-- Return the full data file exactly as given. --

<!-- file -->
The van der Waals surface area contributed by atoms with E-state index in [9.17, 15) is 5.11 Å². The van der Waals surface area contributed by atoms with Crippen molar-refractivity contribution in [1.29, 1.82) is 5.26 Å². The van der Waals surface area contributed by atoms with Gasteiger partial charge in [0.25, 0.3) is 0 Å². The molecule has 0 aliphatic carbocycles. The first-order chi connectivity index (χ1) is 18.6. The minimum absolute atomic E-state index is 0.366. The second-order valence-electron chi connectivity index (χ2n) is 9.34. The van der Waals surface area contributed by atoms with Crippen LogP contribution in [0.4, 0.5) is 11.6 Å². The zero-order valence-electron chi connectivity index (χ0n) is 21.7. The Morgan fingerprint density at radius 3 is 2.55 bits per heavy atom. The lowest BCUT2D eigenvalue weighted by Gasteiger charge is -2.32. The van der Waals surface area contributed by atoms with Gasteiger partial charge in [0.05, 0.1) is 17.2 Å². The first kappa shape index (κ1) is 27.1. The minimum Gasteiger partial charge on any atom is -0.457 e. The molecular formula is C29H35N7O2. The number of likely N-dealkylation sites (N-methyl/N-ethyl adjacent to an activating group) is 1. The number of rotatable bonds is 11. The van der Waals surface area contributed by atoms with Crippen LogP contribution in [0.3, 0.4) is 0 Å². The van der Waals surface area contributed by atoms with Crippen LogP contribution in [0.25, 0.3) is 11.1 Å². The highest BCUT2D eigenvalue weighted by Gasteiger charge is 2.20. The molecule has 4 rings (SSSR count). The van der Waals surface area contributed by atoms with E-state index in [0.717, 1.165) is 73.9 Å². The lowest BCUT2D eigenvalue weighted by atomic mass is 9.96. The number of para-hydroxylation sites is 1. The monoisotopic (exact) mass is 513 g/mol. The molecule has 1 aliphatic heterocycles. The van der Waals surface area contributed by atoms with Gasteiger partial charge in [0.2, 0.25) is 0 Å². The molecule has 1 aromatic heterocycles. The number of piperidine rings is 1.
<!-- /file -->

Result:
The van der Waals surface area contributed by atoms with E-state index in [9.17, 15) is 5.11 Å². The van der Waals surface area contributed by atoms with Crippen molar-refractivity contribution in [1.29, 1.82) is 5.26 Å². The van der Waals surface area contributed by atoms with Gasteiger partial charge in [0.25, 0.3) is 0 Å². The molecule has 0 aliphatic carbocycles. The first-order chi connectivity index (χ1) is 18.6. The minimum absolute atomic E-state index is 0.366. The second-order valence-electron chi connectivity index (χ2n) is 9.34. The van der Waals surface area contributed by atoms with Crippen LogP contribution in [0.4, 0.5) is 11.6 Å². The zero-order valence-electron chi connectivity index (χ0n) is 21.7. The Morgan fingerprint density at radius 3 is 2.55 bits per heavy atom. The lowest BCUT2D eigenvalue weighted by Gasteiger charge is -2.32. The van der Waals surface area contributed by atoms with Gasteiger partial charge in [0.05, 0.1) is 17.2 Å². The first kappa shape index (κ1) is 27.1. The minimum Gasteiger partial charge on any atom is -0.457 e. The molecular formula is C29H35N7O2. The number of likely N-dealkylation sites (N-methyl/N-ethyl adjacent to an activating group) is 1. The number of rotatable bonds is 11. The van der Waals surface area contributed by atoms with Crippen LogP contribution in [0.3, 0.4) is 0 Å². The van der Waals surface area contributed by atoms with Crippen LogP contribution in [0.25, 0.3) is 11.1 Å². The highest BCUT2D eigenvalue weighted by Gasteiger charge is 2.20. The molecule has 4 rings (SSSR count). The van der Waals surface area contributed by atoms with E-state index in [0.717, 1.165) is 73.9 Å². The lowest BCUT2D eigenvalue weighted by atomic mass is 9.96. The number of para-hydroxylation sites is 1. The monoisotopic (exact) mass is 513 g/mol. The molecule has 1 aliphatic heterocycles. The van der Waals surface area contributed by atoms with Gasteiger partial charge in [0.2, 0.25) is 0 Å². The molecule has 1 aromatic heterocycles. The number of piperidine rings is 1.